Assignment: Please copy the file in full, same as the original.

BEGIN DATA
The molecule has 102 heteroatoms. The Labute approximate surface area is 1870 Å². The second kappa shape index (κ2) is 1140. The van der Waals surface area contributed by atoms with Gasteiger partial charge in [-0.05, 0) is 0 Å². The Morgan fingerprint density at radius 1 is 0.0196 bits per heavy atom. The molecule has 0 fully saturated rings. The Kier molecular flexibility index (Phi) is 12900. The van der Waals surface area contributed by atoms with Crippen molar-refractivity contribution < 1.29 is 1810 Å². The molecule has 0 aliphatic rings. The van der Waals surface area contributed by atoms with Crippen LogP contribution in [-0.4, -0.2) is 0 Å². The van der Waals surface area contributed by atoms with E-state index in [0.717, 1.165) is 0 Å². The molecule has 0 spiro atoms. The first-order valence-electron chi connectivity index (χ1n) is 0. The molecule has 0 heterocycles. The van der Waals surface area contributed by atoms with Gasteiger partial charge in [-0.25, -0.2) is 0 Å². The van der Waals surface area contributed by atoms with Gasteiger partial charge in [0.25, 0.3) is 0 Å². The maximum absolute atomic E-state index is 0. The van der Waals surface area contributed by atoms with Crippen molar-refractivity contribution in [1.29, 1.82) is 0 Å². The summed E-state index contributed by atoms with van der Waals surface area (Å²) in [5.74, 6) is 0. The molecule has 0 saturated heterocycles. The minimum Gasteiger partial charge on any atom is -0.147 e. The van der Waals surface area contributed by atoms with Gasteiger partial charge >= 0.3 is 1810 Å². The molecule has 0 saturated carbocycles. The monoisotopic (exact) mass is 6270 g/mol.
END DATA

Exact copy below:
The molecule has 102 heteroatoms. The Labute approximate surface area is 1870 Å². The second kappa shape index (κ2) is 1140. The van der Waals surface area contributed by atoms with Gasteiger partial charge in [-0.05, 0) is 0 Å². The Morgan fingerprint density at radius 1 is 0.0196 bits per heavy atom. The molecule has 0 fully saturated rings. The Kier molecular flexibility index (Phi) is 12900. The van der Waals surface area contributed by atoms with Crippen molar-refractivity contribution < 1.29 is 1810 Å². The molecule has 0 aliphatic rings. The van der Waals surface area contributed by atoms with Crippen LogP contribution in [-0.4, -0.2) is 0 Å². The van der Waals surface area contributed by atoms with E-state index in [0.717, 1.165) is 0 Å². The molecule has 0 spiro atoms. The first-order valence-electron chi connectivity index (χ1n) is 0. The molecule has 0 heterocycles. The van der Waals surface area contributed by atoms with Gasteiger partial charge in [-0.25, -0.2) is 0 Å². The van der Waals surface area contributed by atoms with Gasteiger partial charge in [0.25, 0.3) is 0 Å². The maximum absolute atomic E-state index is 0. The van der Waals surface area contributed by atoms with Crippen molar-refractivity contribution in [1.29, 1.82) is 0 Å². The summed E-state index contributed by atoms with van der Waals surface area (Å²) in [5.74, 6) is 0. The molecule has 0 saturated heterocycles. The minimum Gasteiger partial charge on any atom is -0.147 e. The van der Waals surface area contributed by atoms with Gasteiger partial charge >= 0.3 is 1810 Å². The molecule has 0 saturated carbocycles. The monoisotopic (exact) mass is 6270 g/mol.